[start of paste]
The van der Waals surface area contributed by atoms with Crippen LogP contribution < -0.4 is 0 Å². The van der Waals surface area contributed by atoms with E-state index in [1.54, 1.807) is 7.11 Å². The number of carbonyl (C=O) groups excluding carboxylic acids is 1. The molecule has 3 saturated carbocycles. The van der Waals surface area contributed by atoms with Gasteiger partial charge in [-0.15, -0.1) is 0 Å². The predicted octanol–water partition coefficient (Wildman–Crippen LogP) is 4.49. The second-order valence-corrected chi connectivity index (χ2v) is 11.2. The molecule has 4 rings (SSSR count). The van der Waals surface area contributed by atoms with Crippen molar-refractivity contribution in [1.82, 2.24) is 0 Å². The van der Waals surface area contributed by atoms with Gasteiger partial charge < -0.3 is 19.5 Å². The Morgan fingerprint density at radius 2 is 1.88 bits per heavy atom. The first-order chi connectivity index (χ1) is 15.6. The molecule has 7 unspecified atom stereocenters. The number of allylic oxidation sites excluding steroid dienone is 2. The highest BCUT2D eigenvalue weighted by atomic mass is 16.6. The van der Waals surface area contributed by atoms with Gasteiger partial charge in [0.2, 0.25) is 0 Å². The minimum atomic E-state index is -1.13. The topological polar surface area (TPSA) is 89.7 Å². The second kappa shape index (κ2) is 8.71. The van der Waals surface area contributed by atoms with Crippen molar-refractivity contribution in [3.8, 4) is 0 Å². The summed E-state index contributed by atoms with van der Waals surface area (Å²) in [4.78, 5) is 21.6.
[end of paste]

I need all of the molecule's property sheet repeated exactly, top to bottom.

The van der Waals surface area contributed by atoms with Crippen LogP contribution < -0.4 is 0 Å². The van der Waals surface area contributed by atoms with E-state index in [1.54, 1.807) is 7.11 Å². The number of carbonyl (C=O) groups excluding carboxylic acids is 1. The molecule has 3 saturated carbocycles. The van der Waals surface area contributed by atoms with Gasteiger partial charge in [-0.15, -0.1) is 0 Å². The predicted octanol–water partition coefficient (Wildman–Crippen LogP) is 4.49. The second-order valence-corrected chi connectivity index (χ2v) is 11.2. The molecule has 4 rings (SSSR count). The van der Waals surface area contributed by atoms with Crippen molar-refractivity contribution in [1.82, 2.24) is 0 Å². The van der Waals surface area contributed by atoms with Gasteiger partial charge < -0.3 is 19.5 Å². The Morgan fingerprint density at radius 2 is 1.88 bits per heavy atom. The first-order chi connectivity index (χ1) is 15.6. The molecule has 7 unspecified atom stereocenters. The number of allylic oxidation sites excluding steroid dienone is 2. The highest BCUT2D eigenvalue weighted by atomic mass is 16.6. The van der Waals surface area contributed by atoms with Gasteiger partial charge in [0.2, 0.25) is 0 Å². The minimum atomic E-state index is -1.13. The topological polar surface area (TPSA) is 89.7 Å². The second kappa shape index (κ2) is 8.71. The van der Waals surface area contributed by atoms with Crippen molar-refractivity contribution in [3.8, 4) is 0 Å². The summed E-state index contributed by atoms with van der Waals surface area (Å²) in [4.78, 5) is 21.6.